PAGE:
Finally, the election is over. Seemed like Nov. 6 would never get here. With all the newspaper and Internet polls I read I never thought Romney would win. The only hope I had was to watch no-spin Fox, which did, in fact, put on the best Republican spin, although even their Bill O'Reilly did not predict a Romney win.
While I was not pleased with the outcome there were some very bright spots for Republicans here in West Virginia. The most significant win for the Republicans was the Attorney General's office. Though I like McGraw as an individual he ran his office as though it was his own little empire. He mostly sued large corporations, not by using his full time staff employees, but by hiring his downtown Charleston attorney buddies. Come election time, these attorneys gave large donations to his reelection campaigns. While the legislature felt these settlement monies should have gone into the state treasury they were never successful in redirecting the settlement monies his office received.
The new attorney general has pledged to defend states' rights against encroachment by the federal government on those rights. For example he will consider bringing suit against the Environmental Protection Agency which has promulgated numerous rules and regulations that have had a devastating effect on job opportunities in West Virginia. As a matter of fact the federal courts have overruled the EPA on many of their regulations for the very reason that they did infringe on states' rights.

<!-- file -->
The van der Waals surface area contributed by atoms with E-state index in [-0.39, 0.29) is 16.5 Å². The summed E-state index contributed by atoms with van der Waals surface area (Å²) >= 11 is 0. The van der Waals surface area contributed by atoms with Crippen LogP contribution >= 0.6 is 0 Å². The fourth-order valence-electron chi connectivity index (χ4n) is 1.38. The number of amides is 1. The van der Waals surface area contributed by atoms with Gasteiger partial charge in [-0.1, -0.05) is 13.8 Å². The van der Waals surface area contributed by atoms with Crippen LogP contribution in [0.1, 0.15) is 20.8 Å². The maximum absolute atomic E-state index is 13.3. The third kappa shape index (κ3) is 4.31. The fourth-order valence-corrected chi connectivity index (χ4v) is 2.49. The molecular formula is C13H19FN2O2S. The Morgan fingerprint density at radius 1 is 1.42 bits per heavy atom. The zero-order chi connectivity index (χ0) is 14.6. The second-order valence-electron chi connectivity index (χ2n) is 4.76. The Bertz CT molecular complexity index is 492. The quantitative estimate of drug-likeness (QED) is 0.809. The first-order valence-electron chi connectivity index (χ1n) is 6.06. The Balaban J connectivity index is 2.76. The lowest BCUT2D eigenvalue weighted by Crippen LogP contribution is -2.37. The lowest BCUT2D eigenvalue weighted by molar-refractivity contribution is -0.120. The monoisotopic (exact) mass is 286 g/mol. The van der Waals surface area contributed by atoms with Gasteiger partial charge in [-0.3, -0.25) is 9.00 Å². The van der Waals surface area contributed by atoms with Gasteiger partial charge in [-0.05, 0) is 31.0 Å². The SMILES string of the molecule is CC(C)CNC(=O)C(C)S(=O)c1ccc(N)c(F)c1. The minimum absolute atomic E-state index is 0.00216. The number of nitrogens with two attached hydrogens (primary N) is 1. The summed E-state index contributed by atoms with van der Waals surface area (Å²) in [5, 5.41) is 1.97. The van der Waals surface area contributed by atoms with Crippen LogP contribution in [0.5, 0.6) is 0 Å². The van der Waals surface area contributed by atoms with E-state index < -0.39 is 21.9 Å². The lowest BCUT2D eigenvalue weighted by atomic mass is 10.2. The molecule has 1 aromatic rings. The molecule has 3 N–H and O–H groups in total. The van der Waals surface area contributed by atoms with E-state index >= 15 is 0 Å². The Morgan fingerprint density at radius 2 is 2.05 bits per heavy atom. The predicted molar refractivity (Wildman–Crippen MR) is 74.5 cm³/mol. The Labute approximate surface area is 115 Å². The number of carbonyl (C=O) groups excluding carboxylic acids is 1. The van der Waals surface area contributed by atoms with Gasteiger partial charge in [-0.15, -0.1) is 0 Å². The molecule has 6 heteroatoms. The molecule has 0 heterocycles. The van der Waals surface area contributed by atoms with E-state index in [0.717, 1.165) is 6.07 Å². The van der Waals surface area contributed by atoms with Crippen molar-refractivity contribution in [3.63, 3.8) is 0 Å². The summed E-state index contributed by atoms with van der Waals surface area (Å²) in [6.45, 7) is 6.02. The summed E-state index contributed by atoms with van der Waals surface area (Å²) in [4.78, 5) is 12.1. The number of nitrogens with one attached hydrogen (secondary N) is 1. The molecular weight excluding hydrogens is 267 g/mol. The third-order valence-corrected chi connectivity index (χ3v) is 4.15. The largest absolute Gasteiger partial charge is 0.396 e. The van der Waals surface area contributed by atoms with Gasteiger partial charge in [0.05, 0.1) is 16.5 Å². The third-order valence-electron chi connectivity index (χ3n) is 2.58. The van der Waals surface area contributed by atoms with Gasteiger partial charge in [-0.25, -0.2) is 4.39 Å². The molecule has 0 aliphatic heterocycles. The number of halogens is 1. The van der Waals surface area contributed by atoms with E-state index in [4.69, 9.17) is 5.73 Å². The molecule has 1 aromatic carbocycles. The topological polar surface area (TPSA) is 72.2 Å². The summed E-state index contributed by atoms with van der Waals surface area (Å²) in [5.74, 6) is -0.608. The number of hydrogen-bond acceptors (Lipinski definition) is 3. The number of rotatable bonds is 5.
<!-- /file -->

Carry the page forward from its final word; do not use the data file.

Another very important state office which was won by Republicans was a seat on the Supreme Court. The court will now be made up of three Democrats and two Republicans. This makeup will bring balance to the court: a balance which it has not had for decades. This new court will help us to overcome our national reputation as being a judicial hellhole and one of the very worst states in which to do business.
In the new West Virginia House of Delegates, 46 of the 100 seats will be held by Republicans. This number is the most Republicans have had since the 1930s. Republicans will also retain two of our three seats in the U.S. House of Representatives.
Republicans have control of the U.S. House of Representatives and enough U.S. Senators, through their right of filibuster, to prevent passage of any legislation which they deem unacceptable. The Republican Party is still a viable political force to be reckoned with.